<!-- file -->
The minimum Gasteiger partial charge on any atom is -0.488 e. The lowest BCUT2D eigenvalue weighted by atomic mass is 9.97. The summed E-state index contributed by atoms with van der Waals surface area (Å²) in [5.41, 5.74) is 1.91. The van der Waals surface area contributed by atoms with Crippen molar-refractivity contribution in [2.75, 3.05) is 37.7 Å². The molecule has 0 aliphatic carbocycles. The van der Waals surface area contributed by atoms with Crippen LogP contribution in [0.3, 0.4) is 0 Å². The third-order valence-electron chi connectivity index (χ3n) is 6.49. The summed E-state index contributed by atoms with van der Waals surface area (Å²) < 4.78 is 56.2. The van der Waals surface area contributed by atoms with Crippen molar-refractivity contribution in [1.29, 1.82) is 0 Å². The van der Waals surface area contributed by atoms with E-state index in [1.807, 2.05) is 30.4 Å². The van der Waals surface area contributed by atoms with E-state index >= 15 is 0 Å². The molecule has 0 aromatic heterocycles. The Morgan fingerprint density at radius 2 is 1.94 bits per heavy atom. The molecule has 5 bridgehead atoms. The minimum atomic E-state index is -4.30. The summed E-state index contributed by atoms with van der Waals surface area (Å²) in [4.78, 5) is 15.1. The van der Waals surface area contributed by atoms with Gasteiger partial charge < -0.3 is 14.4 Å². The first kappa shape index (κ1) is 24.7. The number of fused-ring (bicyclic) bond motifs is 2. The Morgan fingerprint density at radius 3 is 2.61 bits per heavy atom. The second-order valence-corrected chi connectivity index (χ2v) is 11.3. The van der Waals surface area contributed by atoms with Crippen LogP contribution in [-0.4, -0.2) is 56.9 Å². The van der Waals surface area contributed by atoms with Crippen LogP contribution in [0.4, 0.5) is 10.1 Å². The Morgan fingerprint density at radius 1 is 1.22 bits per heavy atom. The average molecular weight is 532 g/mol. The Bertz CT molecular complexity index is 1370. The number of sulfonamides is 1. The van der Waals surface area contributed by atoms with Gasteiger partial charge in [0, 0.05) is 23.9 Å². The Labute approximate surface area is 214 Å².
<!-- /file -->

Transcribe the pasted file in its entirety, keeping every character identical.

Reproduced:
The minimum Gasteiger partial charge on any atom is -0.488 e. The lowest BCUT2D eigenvalue weighted by atomic mass is 9.97. The summed E-state index contributed by atoms with van der Waals surface area (Å²) in [5.41, 5.74) is 1.91. The van der Waals surface area contributed by atoms with Crippen molar-refractivity contribution in [2.75, 3.05) is 37.7 Å². The molecule has 0 aliphatic carbocycles. The van der Waals surface area contributed by atoms with Crippen LogP contribution in [0.3, 0.4) is 0 Å². The third-order valence-electron chi connectivity index (χ3n) is 6.49. The summed E-state index contributed by atoms with van der Waals surface area (Å²) < 4.78 is 56.2. The van der Waals surface area contributed by atoms with Crippen molar-refractivity contribution in [1.29, 1.82) is 0 Å². The van der Waals surface area contributed by atoms with E-state index in [1.807, 2.05) is 30.4 Å². The van der Waals surface area contributed by atoms with E-state index >= 15 is 0 Å². The molecule has 0 aromatic heterocycles. The Morgan fingerprint density at radius 2 is 1.94 bits per heavy atom. The molecule has 5 bridgehead atoms. The minimum atomic E-state index is -4.30. The summed E-state index contributed by atoms with van der Waals surface area (Å²) in [4.78, 5) is 15.1. The van der Waals surface area contributed by atoms with Gasteiger partial charge < -0.3 is 14.4 Å². The first kappa shape index (κ1) is 24.7. The number of fused-ring (bicyclic) bond motifs is 2. The Morgan fingerprint density at radius 3 is 2.61 bits per heavy atom. The second-order valence-corrected chi connectivity index (χ2v) is 11.3. The van der Waals surface area contributed by atoms with Crippen LogP contribution in [-0.4, -0.2) is 56.9 Å². The van der Waals surface area contributed by atoms with Crippen LogP contribution in [0.4, 0.5) is 10.1 Å². The Morgan fingerprint density at radius 1 is 1.22 bits per heavy atom. The average molecular weight is 532 g/mol. The Bertz CT molecular complexity index is 1370. The number of sulfonamides is 1. The van der Waals surface area contributed by atoms with Gasteiger partial charge in [0, 0.05) is 23.9 Å². The Labute approximate surface area is 214 Å².